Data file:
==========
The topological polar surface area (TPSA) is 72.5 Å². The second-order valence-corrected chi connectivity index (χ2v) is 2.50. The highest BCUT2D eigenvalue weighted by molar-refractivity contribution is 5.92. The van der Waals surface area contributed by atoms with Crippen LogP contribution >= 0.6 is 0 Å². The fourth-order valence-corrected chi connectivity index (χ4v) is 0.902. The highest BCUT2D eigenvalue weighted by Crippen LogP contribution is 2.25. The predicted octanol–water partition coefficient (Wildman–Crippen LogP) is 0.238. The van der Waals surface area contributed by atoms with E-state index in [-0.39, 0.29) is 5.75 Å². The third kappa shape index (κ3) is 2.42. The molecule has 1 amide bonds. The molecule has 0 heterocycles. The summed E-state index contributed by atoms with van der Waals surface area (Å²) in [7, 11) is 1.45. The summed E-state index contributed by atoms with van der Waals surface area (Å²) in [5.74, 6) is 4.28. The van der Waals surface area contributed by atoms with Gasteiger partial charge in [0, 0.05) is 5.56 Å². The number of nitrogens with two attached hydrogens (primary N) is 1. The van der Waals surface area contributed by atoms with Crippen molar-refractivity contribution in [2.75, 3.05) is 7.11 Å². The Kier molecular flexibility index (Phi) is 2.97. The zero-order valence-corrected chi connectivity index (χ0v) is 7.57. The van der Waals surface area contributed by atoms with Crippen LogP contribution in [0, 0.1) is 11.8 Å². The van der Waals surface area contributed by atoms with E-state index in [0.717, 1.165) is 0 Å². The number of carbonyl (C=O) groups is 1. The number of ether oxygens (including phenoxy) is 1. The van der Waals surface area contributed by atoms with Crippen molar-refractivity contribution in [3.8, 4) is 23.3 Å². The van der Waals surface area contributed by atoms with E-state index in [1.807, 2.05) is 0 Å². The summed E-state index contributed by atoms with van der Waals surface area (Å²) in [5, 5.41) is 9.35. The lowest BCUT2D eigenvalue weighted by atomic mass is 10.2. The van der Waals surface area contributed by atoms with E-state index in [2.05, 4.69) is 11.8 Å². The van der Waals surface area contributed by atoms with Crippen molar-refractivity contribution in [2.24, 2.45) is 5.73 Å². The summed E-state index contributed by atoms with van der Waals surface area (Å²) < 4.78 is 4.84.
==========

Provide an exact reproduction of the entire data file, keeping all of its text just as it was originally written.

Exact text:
The topological polar surface area (TPSA) is 72.5 Å². The second-order valence-corrected chi connectivity index (χ2v) is 2.50. The highest BCUT2D eigenvalue weighted by molar-refractivity contribution is 5.92. The van der Waals surface area contributed by atoms with Crippen LogP contribution >= 0.6 is 0 Å². The fourth-order valence-corrected chi connectivity index (χ4v) is 0.902. The highest BCUT2D eigenvalue weighted by Crippen LogP contribution is 2.25. The predicted octanol–water partition coefficient (Wildman–Crippen LogP) is 0.238. The van der Waals surface area contributed by atoms with E-state index in [-0.39, 0.29) is 5.75 Å². The third kappa shape index (κ3) is 2.42. The molecule has 1 amide bonds. The molecule has 0 heterocycles. The summed E-state index contributed by atoms with van der Waals surface area (Å²) in [7, 11) is 1.45. The summed E-state index contributed by atoms with van der Waals surface area (Å²) in [5.74, 6) is 4.28. The van der Waals surface area contributed by atoms with Gasteiger partial charge in [0, 0.05) is 5.56 Å². The number of nitrogens with two attached hydrogens (primary N) is 1. The van der Waals surface area contributed by atoms with Crippen molar-refractivity contribution in [2.75, 3.05) is 7.11 Å². The Kier molecular flexibility index (Phi) is 2.97. The zero-order valence-corrected chi connectivity index (χ0v) is 7.57. The van der Waals surface area contributed by atoms with Crippen LogP contribution in [0, 0.1) is 11.8 Å². The van der Waals surface area contributed by atoms with E-state index in [0.717, 1.165) is 0 Å². The number of carbonyl (C=O) groups is 1. The number of ether oxygens (including phenoxy) is 1. The van der Waals surface area contributed by atoms with Crippen molar-refractivity contribution in [3.8, 4) is 23.3 Å². The van der Waals surface area contributed by atoms with E-state index in [1.807, 2.05) is 0 Å². The summed E-state index contributed by atoms with van der Waals surface area (Å²) in [5, 5.41) is 9.35. The lowest BCUT2D eigenvalue weighted by atomic mass is 10.2. The van der Waals surface area contributed by atoms with E-state index in [2.05, 4.69) is 11.8 Å². The van der Waals surface area contributed by atoms with Crippen molar-refractivity contribution in [2.24, 2.45) is 5.73 Å². The summed E-state index contributed by atoms with van der Waals surface area (Å²) < 4.78 is 4.84.